Remote Control: How to Make Telecommuting Work for Your Team

By Robert Half October 16, 2018 at 1:32pm

Telecommuting and remote work arrangements are fast-becoming the norm at many companies. Internet connectivity and mobility have left managers with few reasons to flat-out say “no” to staff requests for a telecommuting option. And the shortage of skilled professionals available for hire has many businesses relying more on remote workers.

Telecommuting opportunities can also increase a firm’s ability to attract and retain top talent. Indeed, one of the most-wanted perks today is the ability to work remotely, according to research for the 2019 Robert Half Salary Guide for Accounting and Finance Professionals. Also, in a recent Robert Half survey, more than three-quarters (77 percent) of workers polled said they’d be more likely to accept a job offer if they could telecommute at least some of the time.

An employment package that includes telecommuting possibilities can increase the likelihood that a candidate will sign on (and stay) with your company. Remote workers can help you access specialized skills and keep projects moving along smoothly. Managing a team where everyone is scattered to the four winds? That prospect is not quite so appealing to many managers.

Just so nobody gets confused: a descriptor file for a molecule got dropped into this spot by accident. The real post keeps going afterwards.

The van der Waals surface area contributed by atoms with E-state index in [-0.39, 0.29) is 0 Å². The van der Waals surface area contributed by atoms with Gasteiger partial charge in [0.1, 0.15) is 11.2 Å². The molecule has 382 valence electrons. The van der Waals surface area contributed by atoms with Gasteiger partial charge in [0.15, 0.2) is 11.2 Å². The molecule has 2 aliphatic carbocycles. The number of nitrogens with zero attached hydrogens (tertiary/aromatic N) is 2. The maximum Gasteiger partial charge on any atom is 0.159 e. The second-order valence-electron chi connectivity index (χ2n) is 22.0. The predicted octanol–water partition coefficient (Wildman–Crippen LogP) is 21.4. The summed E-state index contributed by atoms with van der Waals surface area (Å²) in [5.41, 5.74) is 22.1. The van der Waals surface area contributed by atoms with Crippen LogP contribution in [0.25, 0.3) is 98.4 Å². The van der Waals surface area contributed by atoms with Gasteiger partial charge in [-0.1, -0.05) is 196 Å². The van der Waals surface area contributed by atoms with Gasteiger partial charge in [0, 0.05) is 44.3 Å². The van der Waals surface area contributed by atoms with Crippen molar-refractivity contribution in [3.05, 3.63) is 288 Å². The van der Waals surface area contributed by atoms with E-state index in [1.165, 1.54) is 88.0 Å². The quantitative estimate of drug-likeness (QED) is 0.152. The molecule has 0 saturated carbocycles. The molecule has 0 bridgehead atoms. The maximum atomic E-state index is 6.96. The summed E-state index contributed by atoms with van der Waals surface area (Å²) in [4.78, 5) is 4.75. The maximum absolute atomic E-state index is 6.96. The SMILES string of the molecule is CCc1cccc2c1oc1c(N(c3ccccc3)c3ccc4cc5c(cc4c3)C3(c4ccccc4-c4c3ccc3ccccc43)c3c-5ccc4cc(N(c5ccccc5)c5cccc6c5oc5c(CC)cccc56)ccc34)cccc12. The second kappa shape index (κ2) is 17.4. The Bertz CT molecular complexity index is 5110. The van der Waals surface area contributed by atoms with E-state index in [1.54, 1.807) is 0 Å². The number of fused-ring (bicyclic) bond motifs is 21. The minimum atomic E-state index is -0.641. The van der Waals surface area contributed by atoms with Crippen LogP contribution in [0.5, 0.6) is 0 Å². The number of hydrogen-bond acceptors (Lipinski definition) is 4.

Overseeing employees who work remotely on a full-time basis can be challenging enough, let alone keeping tabs on a bunch of telecommuters with varied schedules. That’s why it’s so important for managers to lay the groundwork for successful telecommuting arrangements from the start. The following six tips can help:

1. Gauge employees’ remote readiness

Many people would like to telecommute. But not everyone is cut out for this way of working, which requires a lot of self-discipline. The best remote workers are those with excellent time management and communication skills. They should also be responsible enough to complete tasks with minimal supervision.

So, rather than having a blanket policy allowing everyone — or no one — to telecommute at your firm, give yourself the flexibility to make case-by-case decisions.

2. Determine which roles are eligible

Not every position is suitable for telecommuting, either. The amount of in-person “face time” a role requires is one good indicator of whether a job can be done from home effectively. For example, financial analysts can easily examine data sets and evaluate investments from home, but a payroll supervisor is often needed in the office to oversee data clerks and other support staff.